ON SHIFT KEYS AND CALCULATORS

Ever since HP came up with the HP-80, HP calculators have usually sported shift keys of different colors. Going through my collection of pictures for true calculators only (i.e., eliminating things like the HP-75, -01, -9805, etc.), I have concluded that HP must have a predilection for the gold shift keys -- and the blue shift keys in second place.

Here’s my compilation.

Black: 3 counted (27, 34C, 67).

Blue: 22 counted (11C, 12C, 15C, 16C, 19C, 20S, 21, 21S, 22S, 25, 27S, 29C, 32E, 33C, 34C, 38C, 48SX, 55, 65, 67, 92, 95C.

Dark blue: 1 counted (49G).

Dark red: 1 counted (28C).

Gold: 36 counted (10, 10C, 11C, 12C, 14B, 15C, 16C, 17B, 18C, 19C, 20S, 21S, 22, 25, 27, 29C, 31E, 32E, 32S, 33C, 34C, 37E, 38C, 41C, 42S, 45, 48SX, 55, 65 (two of them!), 67, 80, 91, 92, 95C, 97.

Green: 1 counted (81).

Purple: 1 counted (48GX).

Red: 2 counted (46, 49G).

Teal: 1 counted (48GX).

In preparing the above list, I have not included “variations” of each machine. For instance, I have counted the HP-25 but not the 25C. Similarly, there’s mention to the 41C but not to the 41CV or 41CX.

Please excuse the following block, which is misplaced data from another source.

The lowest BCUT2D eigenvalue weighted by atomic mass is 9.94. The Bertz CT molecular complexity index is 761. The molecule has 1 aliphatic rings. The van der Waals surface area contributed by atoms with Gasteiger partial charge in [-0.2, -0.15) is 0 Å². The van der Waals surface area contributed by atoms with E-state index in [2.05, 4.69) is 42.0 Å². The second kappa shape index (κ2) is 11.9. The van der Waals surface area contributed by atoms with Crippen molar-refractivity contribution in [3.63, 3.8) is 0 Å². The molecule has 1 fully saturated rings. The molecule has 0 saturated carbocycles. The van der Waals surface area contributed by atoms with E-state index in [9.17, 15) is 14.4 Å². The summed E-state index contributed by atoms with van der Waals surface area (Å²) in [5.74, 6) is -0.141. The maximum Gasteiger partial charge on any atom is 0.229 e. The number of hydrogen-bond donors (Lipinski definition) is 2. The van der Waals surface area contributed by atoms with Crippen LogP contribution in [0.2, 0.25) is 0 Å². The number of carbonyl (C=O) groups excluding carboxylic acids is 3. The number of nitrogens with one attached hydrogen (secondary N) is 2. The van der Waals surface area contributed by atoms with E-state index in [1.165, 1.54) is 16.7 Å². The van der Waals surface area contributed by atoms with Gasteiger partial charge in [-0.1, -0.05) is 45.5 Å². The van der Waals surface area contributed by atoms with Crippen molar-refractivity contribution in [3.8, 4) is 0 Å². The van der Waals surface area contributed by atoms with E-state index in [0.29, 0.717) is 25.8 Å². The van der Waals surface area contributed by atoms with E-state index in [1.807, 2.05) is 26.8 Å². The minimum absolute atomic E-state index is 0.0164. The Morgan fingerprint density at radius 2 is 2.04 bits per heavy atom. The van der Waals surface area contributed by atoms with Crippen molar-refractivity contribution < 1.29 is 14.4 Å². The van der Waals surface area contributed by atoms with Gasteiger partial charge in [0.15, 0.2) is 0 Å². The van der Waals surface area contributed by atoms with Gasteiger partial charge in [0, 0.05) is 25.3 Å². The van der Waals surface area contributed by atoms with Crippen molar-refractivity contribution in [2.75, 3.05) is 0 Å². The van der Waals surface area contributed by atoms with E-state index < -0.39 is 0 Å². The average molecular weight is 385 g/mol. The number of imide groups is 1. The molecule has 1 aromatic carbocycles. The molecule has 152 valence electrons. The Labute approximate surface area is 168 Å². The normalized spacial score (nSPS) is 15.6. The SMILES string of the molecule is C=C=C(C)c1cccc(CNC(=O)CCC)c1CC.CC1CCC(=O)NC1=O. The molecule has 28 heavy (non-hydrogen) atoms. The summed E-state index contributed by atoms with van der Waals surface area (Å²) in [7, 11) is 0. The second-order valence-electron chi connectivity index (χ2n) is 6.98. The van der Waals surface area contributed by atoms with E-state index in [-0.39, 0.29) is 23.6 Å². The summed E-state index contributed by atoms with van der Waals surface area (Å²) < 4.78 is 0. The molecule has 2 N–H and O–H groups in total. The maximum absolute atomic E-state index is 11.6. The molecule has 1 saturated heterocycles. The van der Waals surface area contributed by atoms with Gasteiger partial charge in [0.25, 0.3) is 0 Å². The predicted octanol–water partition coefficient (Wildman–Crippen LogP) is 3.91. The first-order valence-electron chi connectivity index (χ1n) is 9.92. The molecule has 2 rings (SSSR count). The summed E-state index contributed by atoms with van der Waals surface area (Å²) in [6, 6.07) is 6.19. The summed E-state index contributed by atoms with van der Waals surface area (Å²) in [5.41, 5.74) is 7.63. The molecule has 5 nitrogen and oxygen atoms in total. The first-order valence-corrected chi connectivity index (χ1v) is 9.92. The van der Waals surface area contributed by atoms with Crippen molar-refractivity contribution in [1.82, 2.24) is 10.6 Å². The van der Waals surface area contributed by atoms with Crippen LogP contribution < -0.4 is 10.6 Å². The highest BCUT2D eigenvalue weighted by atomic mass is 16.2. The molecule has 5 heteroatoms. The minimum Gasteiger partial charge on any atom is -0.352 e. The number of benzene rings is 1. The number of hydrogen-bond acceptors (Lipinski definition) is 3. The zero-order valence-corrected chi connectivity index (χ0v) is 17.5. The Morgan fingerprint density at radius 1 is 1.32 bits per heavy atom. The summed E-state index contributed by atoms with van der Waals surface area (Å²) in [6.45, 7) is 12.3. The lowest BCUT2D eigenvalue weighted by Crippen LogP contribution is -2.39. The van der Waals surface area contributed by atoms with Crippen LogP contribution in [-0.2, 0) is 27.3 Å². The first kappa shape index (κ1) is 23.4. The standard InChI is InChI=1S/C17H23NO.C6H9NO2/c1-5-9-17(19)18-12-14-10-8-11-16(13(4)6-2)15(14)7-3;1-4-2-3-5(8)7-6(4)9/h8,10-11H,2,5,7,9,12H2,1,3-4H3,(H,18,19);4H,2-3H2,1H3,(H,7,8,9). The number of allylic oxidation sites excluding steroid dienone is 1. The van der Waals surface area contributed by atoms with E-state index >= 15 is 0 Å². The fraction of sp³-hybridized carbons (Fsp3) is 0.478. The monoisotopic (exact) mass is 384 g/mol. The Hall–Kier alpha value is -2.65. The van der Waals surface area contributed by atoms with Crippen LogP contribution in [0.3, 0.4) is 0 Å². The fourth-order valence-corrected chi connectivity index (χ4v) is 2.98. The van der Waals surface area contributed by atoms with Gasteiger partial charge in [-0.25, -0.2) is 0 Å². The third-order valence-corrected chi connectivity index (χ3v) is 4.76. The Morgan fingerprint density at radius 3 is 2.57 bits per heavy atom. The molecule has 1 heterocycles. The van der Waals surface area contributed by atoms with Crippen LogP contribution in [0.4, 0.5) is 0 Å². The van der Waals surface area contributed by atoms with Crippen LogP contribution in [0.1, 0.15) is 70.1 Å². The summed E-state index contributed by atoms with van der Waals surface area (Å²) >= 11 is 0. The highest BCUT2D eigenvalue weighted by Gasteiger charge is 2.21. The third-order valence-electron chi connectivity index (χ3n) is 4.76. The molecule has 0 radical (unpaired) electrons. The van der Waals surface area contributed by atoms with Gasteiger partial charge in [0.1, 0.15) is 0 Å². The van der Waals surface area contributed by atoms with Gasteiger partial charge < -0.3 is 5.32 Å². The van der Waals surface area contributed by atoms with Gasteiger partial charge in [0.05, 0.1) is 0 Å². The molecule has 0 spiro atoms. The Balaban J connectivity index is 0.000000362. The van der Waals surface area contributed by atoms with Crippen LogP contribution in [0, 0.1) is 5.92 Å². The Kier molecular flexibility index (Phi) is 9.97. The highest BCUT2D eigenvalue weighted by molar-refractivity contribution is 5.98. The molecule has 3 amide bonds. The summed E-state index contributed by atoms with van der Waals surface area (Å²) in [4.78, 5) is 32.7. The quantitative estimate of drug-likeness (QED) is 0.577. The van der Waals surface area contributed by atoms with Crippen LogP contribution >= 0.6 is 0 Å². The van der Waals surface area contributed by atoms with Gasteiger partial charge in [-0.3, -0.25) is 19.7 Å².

Also, sometimes the hue varies. For example, although the 32S is included among those having a gold shift key, the key is practically orange.

Trivia:

* The HP-27 is the only calculator in which the [g] shift key is black.

* The HP-65 is the only calculator having two gold shift keys.

* Only two calculators have had 3 shift keys: HP-34C and HP-67.

* Only two calculators had no shift keys: HP-35 and HP-70. Coincidence that 35 * 2 = 70?

* The HP-70 is the only calculator ever to have (ugh) orange keys.

Question: What made HP decide on gold and blue? My feeling (purely conjecture) is that most color-blind people can tell them apart; if they were red and green, they’d look the same to them.